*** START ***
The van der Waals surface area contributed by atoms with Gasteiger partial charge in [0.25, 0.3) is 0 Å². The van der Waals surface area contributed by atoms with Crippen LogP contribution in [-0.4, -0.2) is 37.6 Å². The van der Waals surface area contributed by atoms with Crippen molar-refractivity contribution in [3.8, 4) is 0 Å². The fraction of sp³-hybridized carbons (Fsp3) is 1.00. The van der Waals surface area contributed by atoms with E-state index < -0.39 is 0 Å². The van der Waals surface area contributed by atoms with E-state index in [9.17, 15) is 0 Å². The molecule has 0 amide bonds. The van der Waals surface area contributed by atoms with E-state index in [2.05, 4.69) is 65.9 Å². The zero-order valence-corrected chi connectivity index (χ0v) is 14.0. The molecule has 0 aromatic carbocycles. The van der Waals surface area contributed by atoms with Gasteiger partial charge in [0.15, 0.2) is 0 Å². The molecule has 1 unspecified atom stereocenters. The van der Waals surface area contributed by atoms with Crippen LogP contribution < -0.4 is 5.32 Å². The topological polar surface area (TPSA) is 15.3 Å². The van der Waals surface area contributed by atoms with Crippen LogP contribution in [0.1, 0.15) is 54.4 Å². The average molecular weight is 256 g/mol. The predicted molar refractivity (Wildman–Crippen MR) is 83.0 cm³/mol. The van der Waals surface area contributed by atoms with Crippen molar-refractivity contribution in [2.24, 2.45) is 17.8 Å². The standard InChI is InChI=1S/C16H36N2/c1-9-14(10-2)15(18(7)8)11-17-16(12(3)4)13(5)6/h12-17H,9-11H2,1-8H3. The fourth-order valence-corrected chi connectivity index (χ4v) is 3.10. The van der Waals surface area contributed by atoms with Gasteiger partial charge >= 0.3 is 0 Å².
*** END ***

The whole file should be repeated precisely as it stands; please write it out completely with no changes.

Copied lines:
The van der Waals surface area contributed by atoms with Gasteiger partial charge in [0.25, 0.3) is 0 Å². The van der Waals surface area contributed by atoms with Crippen LogP contribution in [-0.4, -0.2) is 37.6 Å². The van der Waals surface area contributed by atoms with Crippen molar-refractivity contribution in [3.8, 4) is 0 Å². The fraction of sp³-hybridized carbons (Fsp3) is 1.00. The van der Waals surface area contributed by atoms with E-state index < -0.39 is 0 Å². The van der Waals surface area contributed by atoms with E-state index in [9.17, 15) is 0 Å². The molecule has 0 amide bonds. The van der Waals surface area contributed by atoms with E-state index in [2.05, 4.69) is 65.9 Å². The zero-order valence-corrected chi connectivity index (χ0v) is 14.0. The molecule has 0 aromatic carbocycles. The van der Waals surface area contributed by atoms with Gasteiger partial charge in [0.15, 0.2) is 0 Å². The molecule has 1 unspecified atom stereocenters. The van der Waals surface area contributed by atoms with Crippen LogP contribution < -0.4 is 5.32 Å². The topological polar surface area (TPSA) is 15.3 Å². The van der Waals surface area contributed by atoms with Crippen LogP contribution in [0.1, 0.15) is 54.4 Å². The average molecular weight is 256 g/mol. The predicted molar refractivity (Wildman–Crippen MR) is 83.0 cm³/mol. The van der Waals surface area contributed by atoms with Crippen molar-refractivity contribution in [2.24, 2.45) is 17.8 Å². The standard InChI is InChI=1S/C16H36N2/c1-9-14(10-2)15(18(7)8)11-17-16(12(3)4)13(5)6/h12-17H,9-11H2,1-8H3. The fourth-order valence-corrected chi connectivity index (χ4v) is 3.10. The van der Waals surface area contributed by atoms with Gasteiger partial charge >= 0.3 is 0 Å².